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Developmental exposure to silver nanoparticles at environmentally relevant concentrations alters swimming behavior in zebrafish (Danio rerio).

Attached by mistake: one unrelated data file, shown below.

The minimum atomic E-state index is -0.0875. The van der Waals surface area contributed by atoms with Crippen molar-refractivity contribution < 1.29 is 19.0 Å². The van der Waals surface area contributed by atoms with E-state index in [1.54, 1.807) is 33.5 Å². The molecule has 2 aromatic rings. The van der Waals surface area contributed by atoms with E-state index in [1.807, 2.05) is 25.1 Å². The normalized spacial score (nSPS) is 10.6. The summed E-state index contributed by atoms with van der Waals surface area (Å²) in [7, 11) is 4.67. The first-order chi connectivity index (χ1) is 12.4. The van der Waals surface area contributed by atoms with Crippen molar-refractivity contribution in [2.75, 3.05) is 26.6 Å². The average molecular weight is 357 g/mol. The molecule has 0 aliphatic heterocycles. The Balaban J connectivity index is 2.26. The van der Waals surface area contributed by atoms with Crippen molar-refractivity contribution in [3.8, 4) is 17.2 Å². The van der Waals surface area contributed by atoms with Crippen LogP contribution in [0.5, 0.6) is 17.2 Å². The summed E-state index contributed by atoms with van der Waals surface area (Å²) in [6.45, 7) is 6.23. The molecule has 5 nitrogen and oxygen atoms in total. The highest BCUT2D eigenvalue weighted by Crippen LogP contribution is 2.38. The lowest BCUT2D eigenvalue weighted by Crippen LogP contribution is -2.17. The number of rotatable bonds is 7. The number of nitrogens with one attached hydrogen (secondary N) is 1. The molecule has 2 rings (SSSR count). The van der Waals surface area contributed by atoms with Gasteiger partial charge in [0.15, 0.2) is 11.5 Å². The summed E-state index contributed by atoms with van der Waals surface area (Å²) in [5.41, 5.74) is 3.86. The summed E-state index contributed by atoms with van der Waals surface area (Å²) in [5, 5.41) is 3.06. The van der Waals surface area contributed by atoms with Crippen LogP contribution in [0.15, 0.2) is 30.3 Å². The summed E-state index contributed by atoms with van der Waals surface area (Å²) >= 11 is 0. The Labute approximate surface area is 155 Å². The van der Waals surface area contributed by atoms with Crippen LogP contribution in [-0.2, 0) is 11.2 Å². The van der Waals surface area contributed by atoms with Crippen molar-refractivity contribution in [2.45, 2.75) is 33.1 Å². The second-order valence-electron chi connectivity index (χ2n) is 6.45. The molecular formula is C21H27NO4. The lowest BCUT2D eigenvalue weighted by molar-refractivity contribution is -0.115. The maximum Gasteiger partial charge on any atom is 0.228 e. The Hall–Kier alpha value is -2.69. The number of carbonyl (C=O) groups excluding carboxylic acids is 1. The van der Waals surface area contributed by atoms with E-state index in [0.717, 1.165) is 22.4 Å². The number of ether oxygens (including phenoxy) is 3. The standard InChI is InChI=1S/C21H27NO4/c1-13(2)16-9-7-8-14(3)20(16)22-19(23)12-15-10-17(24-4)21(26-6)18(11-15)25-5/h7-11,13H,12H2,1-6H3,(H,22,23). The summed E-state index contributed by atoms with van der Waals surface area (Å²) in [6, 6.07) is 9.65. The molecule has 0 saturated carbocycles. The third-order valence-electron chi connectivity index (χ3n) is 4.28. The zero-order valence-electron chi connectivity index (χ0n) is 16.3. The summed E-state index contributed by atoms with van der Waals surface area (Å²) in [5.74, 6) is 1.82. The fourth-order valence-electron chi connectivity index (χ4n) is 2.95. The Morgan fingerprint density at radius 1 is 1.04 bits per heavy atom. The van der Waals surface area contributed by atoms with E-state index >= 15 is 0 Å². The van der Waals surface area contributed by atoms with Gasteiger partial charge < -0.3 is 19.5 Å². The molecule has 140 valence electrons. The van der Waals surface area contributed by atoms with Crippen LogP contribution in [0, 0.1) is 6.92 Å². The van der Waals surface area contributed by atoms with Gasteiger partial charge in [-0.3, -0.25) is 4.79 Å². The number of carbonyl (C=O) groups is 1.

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Silver nanoparticles (Ag-NPs) are ubiquitous in household and medical products because of their antimicrobial activity. A consequence of the high volume of Ag-NP production and usage is increased amounts of Ag-NPs released into the environment. Their small size (1-100 nm) results in unique physiochemical properties that may increase toxicity relative to their bulk counterpart. Therefore, the goal of the present study was to assess the potential toxicity of environmentally relevant concentrations of Ag-NPs in zebrafish (Danio rerio). Wild-type tropical 5D zebrafish embryos were exposed to Ag-NPs from 4 to 120 h postfertilization at 0.03, 0.1, 0.3, 1, and 3 ppm (mg/L). Inductively coupled plasma-mass spectrometry confirmed concentration-dependent uptake of Ag into zebrafish as well as bioaccumulation over time. A morphological assessment revealed no significant hatching impairment, morphological abnormalities, or mortality at any concentration or time point examined. However, assessment of photomotor behavior at 3 d postfertilization (dpf) revealed significant hyperactivity in the 0.3, 1, and 3 ppm Ag-NP treatment groups. At 4 dpf, significant hyperactivity was observed only in the 3 ppm treatment group, whereas 5 dpf larvae exposed to Ag-NPs displayed no significant abnormalities in photomotor behavior. These findings suggest that nonteratogenic concentrations of Ag-NPs are capable of causing transient behavioral changes during development. Environ Toxicol Chem 2018;37:3018-3024. © 2018 SETAC.

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